Something That Needs To Be Said About Ferguson

My daughter, age 3, adoringly playing with her doll house figures
My daughter, age 3, adoringly playing with her doll house figures

In the past several weeks, there has been a ton of great writing on the black experience in our country and on the history of widespread violence against blacks that continues up to this very moment.  I have also seen a bit of commentary and writing that desires to defend law enforcement and describe the very difficult job police have in protecting the public.  In my Facebook feed and in the comments on many articles I’ve read, I have seen numerous white people, like myself, discussing, arguing, and trying to persuade each other of what is true and what is just.  I am glad this conversation is taking place, especially among white Americans.

I believe both sides are saying true things.  Along with many others, I believe that black men are treated differently in our society, that they are subjected to questioning and suspicion at much, much higher rates than their white and Asian peers and that very often when they have been killed without cause, justice is never served.  I also agree that police officers have very challenging jobs, and that the rest of us cannot quite understand how tricky it is to protect the public and make split second decisions in what feel like dangerous situations.  Further, I agree that there is cause to look at each case individually, as we cannot determine what is just without an understanding of the details.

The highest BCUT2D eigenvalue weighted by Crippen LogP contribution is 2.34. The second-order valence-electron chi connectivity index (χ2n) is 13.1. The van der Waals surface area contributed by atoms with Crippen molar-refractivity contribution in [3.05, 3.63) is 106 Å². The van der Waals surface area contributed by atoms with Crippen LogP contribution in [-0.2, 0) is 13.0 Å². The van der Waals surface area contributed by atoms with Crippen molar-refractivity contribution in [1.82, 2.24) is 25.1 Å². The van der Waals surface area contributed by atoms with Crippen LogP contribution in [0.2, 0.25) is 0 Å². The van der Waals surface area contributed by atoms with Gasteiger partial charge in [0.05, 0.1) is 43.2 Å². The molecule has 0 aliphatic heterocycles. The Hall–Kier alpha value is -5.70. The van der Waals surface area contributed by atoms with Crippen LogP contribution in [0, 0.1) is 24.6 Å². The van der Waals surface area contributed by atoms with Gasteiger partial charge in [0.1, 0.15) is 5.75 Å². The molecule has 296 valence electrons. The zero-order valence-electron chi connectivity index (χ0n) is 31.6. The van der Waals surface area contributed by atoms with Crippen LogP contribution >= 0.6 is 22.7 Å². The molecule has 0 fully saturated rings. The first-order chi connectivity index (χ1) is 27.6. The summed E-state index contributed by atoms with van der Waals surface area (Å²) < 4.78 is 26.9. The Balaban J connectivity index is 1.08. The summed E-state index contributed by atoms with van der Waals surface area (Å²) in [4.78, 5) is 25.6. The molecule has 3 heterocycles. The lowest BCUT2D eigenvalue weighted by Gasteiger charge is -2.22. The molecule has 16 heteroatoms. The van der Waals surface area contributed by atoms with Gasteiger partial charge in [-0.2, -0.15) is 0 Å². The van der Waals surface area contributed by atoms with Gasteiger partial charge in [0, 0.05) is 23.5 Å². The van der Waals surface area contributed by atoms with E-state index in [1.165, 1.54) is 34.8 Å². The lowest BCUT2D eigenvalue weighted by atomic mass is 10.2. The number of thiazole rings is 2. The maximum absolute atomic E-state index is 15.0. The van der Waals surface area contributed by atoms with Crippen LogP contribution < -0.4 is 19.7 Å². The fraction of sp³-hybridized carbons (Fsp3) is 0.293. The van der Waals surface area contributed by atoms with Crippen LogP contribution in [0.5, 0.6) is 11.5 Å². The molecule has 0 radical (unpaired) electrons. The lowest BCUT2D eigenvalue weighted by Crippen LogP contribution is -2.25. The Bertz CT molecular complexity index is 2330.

In the midst of all this writing and talking, there is one simple fact that I think needs to be stated even more plainly: police officers are simply reflecting our entire society’s ingrained prejudices.  In them, the assumptions and fears we hold societally about black men are simply put on display in the most vivid (and tragic) way possible. Continue reading “Something That Needs To Be Said About Ferguson”

What the ICU Taught Me About Marriage

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The day we pledged to have and to hold each other in sickness and in health

When I vowed to love Rick “in sickness and in health,” I found the words romantic.  Like many brides, I had some vague idea that long marriages always end up involving difficult times and illness, but I had only the dimmest understanding of what I was actually promising.

We made it seven years before I learned what it means to have and to hold in sickness.  Continue reading “What the ICU Taught Me About Marriage”